I was attracted to writing horror because I always loved the visceral, visual nature of it. The best horror has a kind of exuberance. And people love to be scared in a safe, controlled way. It’s reassuring that you can hide the book in the freezer if it all gets too much.

I also love how horror shines a light on human nature. It exposes our fears, our neuroses, the rotten interiors we'd rather people didn't see. It does this sometimes to highlight how awful the world is and why we should be scared or angry, but at other times it shows how these things can be confronted and overcome. Books show us the inevitable terror of the world, then invite us to believe that hope, bravery, and humanity can help us fight these things (even if we won’t always win).

Like the phrase goes, fairy stories are important not because they tell us dragons exist, but because they tell us dragons can be beaten.

Fairy stories are perhaps the original horror stories. How many people get eaten, beaten, mutilated, kidnapped or cursed in our favourite children's stories? The original tellings were terrifying. They used horrifying aspects to grab the attention, but also to reinforce the lessons they preached - bad things happen to bad people. Evil actions can be defeated by good deeds.

Back in the day, these stories were passed generation to generation by word of mouth, mothers telling children. So in a sense, the very roots of horror came from women telling stories. And it's interesting to see how that continued through the centuries. Early gothic horror, originating in the 18th Century, by pioneers like Ann Radcliffe and Clara Reeve, was written for a mostly female audience. It was considered frivolous; not proper literature. Jane Austen herself referenced this fact in Northanger Abbey - her main character is a young woman who’s filled her head with gothic fiction and subsequently developed an overactive imagination. She says:

“Such is the common cant. “And what are you reading, Miss — ?” “Oh! It is only a novel!” replies the young lady, while she lays down her book with affected indifference, or momentary shame. “It is only Cecilia, or Camilla, or Belinda” […] Now, had the same young lady been engaged with a volume of the Spectator, […] how proudly would she have produced the book, and told its name.”

Into the 19th Century we got Mary Shelley and Frankenstein, one of the cornerstones of our genre. However, it's worth noting that, even then people argued that women's writing shouldn't be taken seriously. Frankenstein was published anonymously for many years. And the theory persists that Mary Shelley didn't actually write the story - it was all the work of her husband, Percy. As recently as three days ago there was an article in the Guardian that suggested Mary Shelley couldn't possibly have come up with such a story, despite, y’know, having a fascination with science in general and galvanism in particular.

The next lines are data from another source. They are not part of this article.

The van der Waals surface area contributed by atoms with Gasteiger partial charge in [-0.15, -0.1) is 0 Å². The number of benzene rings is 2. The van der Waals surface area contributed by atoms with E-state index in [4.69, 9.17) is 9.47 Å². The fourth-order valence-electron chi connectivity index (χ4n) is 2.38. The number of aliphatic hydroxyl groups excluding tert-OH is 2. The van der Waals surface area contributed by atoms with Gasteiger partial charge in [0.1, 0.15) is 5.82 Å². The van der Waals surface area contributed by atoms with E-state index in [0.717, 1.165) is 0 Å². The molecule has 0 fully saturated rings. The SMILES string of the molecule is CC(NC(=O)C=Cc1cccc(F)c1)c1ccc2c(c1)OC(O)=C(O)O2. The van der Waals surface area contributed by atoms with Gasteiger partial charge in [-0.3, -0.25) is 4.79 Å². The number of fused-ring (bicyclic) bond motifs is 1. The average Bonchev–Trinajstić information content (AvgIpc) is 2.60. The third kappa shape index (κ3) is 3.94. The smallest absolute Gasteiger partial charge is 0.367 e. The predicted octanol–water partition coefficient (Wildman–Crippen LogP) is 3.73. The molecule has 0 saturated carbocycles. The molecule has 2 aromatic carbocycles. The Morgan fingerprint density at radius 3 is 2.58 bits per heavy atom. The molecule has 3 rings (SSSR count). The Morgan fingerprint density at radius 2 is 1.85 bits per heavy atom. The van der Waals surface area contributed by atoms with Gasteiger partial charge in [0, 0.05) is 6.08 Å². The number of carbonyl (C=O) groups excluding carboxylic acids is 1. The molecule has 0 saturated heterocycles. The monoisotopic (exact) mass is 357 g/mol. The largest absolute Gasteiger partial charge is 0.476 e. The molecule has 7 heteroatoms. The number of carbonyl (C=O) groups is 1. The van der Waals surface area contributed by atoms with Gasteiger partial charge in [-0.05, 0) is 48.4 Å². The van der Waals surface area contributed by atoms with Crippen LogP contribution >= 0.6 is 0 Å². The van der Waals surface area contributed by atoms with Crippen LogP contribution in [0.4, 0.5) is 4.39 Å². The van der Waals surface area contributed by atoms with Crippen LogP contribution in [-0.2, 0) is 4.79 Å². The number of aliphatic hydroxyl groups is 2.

So the 20th Century brought a new wave of female horror writers. The perspective they brought, of domestic, psychological horror, resonated in particular with readers at this time: the sense of something terrifying at the heart of the ordinary and everyday. Authors like Shirley Jackson and Susan Hill set the bar here. Angela Carter used the oldest fairytales weaved with social and feminist issues, to teach us that external monsters are rarely scarier than what lurks in people’s souls. The worst wolves are indeed hairy on the inside.

So, for a time, horror was a more-or-less equal opportunities genre, written and consumed by both genders.

Something appears to have shifted in the latter half of the twentieth century. The idea’s come about that horror is something of a boys’ club, and the best writers are male. The other day, an acquaintance remarked - not to me, but to someone else in this room - that women cannot write horror unless it's about sparkly vampires. Obviously I beg to differ. So how have we come to this?

Personally, I blame the 80s. The market for horror movies exploded in the late 70s into 80s. A new kind of visceral horror, slasher movies, video nasties, the infamous banned list. Certain misogynistic tropes became standard - not in all movies, obviously (hastag not all movies), but enough to call a broad trend. If I say slasher movie, we all picture the same sort of trope. Now, there's a fair overlap between those of us who love horror movies and those who read horror novels. People who watched the gore-busters of the 80s looked for literature in the same vein, and found pulp horror.

The authors writing for the pulp market were predominately male. We'll name drop Guy N Smith, Shaun Hutson, James Herbert et al. And Stephen King, of course, but you can't really include Stephen King in any statistics, because he's such an outlier he drags all your arguments askew, like a super-dark star. Neil Gaiman's the same. Anyway, around about this time, male authors have adopted the frivolous gothic novel and turned it around so now people suggest women don't have the heart or stomach for such things.

I have to say at this point, I've never found the horror community to be anything other than delightful and welcoming. No one there has ever told me I shouldn't be here, shouldn't be writing this stuff, or should be writing something more suitable to girls. The only people who’ve ever suggested that were those who dismiss the horror genre in general – I was once accused of bringing down the institution of family and marriage by writing about such grisly subjects.

But when I was growing up, about 99 percent of the authors I read were male. It made me assume horror was a boy’s game. Which suited me fine, I was a tomboy, but it was only as I grew up and learned to read more widely that I realised how skewed my worldview was. I worry at how other young women would fare if they wanted to follow the same path. Wouldn’t it just be easier to write about sparkly vampires?